John C. Morley: (17:48)
That's just crazy. And you know, right now, ladies and gentlemen, I wanna let you know that they've lost over 350 people already since this Russian invasion. And now close to 800 people have been injured. And this according to The Nations not so long ago. So this toll is believed to be considerably high. And another ceasefire attempt failed. The Russian forces broke a cease-fire for the second consecutive day when they opened fire on Mariupol again forcing the port city to haul evacuations of civilians and thousands of people are being detained for anti-war protests in Russia. There's close to, I don't know, was 4,400 people across 50, 56 cities, including Moscow and Saint Petersburg. They were detained for protesting President Vladimir Putin's invasion of Ukraine. And again, this is according to the independent monitoring group that we follow. Freedom of press and freedom of speech doesn't exist in Russia. Western powers are in talks about a ban on Russia's oil and gas imports. And the U.S and its allies are having an active discussion about banning such imports from Russia while ensuring there's enough oil supply for the rest of the world. Now, the Biden administration, which you may or may not know is fearing that this could mean a problem for gas prices. We're already seeing them take a trend going up, but an energy imports ban would also deprive Russia of a large source of revenue. So I guess we're hoping to hit Russia in the pocketbook. So maybe they will do something. So TikTok has said that they temporarily banned Russia.
John C. Morley: (20:02)
Over 1.5 million refugees from Ukraine have crossed into neighboring countries in what the UN calls, the fastest-growing refugee crisis in Europe since world war II. This is pitiful. I can't fathom why is Russia attacking Ukraine, Right? Why is Russia attacking Ukraine? Is there a reason, you know, by air, land, and sea there, just putting together this devastation of an attack? And Again, so much damage has been done. So many people's homes have been destroyed. It's hard to understand this and what according to president Putin said back, I think it was on February 24th. He said that he claimed he was under a threat, a constant threat from modern Ukraine. I don't know why. Airports' military headquarters were attacked and tanks and troops were rolled in from Russia. Russia of course refuses to use the terms “war” or even invasion. Many of its leaders are justifying for. Where we're saying it's false or that it's irrational. They claim that the goal was to protect people, subjected to bullying and genocide and aim for the demilitarization and denazification of Ukraine. There's been no genocide in Ukraine. It's a democracy led by a president who is Jewish. This is so hard to understand why would they do this?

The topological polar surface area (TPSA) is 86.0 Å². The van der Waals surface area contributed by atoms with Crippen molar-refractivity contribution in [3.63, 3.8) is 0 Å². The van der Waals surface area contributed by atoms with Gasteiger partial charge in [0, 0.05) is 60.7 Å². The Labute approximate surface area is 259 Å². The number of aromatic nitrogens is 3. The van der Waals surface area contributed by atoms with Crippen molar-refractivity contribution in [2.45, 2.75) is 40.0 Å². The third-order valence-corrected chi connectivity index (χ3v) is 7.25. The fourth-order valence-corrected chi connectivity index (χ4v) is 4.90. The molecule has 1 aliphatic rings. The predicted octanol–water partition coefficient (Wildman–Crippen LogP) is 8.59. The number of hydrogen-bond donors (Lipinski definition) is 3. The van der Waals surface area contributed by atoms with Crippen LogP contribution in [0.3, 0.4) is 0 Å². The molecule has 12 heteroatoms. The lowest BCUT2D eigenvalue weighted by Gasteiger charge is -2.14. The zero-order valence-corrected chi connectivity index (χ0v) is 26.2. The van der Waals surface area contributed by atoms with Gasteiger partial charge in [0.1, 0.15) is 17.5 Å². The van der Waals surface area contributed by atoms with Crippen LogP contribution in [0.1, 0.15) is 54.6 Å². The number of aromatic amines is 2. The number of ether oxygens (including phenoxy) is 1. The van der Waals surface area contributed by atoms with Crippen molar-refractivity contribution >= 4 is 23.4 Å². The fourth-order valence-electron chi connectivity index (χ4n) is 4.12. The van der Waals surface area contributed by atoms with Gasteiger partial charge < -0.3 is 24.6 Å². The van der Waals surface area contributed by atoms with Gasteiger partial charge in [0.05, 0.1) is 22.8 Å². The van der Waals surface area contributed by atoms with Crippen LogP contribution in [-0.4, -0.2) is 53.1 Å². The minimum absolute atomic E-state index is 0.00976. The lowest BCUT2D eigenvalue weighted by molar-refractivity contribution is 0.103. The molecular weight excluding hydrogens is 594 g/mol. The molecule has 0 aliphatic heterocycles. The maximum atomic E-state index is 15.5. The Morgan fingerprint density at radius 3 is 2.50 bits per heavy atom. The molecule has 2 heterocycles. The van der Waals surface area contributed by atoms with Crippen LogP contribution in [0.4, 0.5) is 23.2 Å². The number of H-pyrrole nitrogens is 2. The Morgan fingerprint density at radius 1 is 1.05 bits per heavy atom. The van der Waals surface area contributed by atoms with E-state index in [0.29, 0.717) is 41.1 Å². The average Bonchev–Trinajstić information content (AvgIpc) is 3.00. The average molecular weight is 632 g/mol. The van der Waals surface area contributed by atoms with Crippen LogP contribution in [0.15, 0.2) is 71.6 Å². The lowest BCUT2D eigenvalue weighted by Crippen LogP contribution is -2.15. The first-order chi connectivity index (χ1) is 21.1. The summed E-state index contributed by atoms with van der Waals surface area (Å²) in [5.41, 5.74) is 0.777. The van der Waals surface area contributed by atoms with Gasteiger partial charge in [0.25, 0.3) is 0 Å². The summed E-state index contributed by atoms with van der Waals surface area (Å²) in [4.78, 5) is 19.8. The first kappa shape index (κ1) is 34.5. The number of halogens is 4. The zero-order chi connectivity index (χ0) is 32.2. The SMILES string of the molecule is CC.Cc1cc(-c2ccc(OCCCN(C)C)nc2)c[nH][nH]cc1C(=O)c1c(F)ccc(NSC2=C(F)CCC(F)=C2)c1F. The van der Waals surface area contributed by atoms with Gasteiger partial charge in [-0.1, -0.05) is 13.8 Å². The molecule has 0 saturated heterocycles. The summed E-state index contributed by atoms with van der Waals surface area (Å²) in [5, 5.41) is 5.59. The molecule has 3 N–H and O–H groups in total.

John C. Morley: (22:36)
Why? So in case, you guys didn't know, I want to quote Miriam Webster on this one because I think it's really important to understand, you know, what this means. Genocide is the deliberate and systematic destruction of a radical political or cultural group. In case you were wondering about that, or, you know, what was going on, but this is just terrible. And you know, it's got a problem because They set off this like Chain reaction. And nobody knows what to do. Putin was saying that he demanded that Ukraine can never join NATO, but that the affiliate turns the clock back to 1997 and reverses its eastward expansion. He's complained that Russia has nowhere further to retreat to do. They think that they're just going to sit back and idly by. He wants NATO to remove its forces and military infrastructure from member states that joined the Alliance in 1997. Wow. This goes way, way back about out a year ago president Putin wrote a long piece describing the Russians and the Ukrainians as one nation. And he has described the collapse of the Soviet Union in the December of 1991 as the disintegration of historical Russia. He claimed that modern Ukraine was entirely created by a communist Russia and is now a puppet state. I don't know. So NATO or NATO is a defensive Alliance with an open door policy to new members. And its 30 member states are admitting that will not change.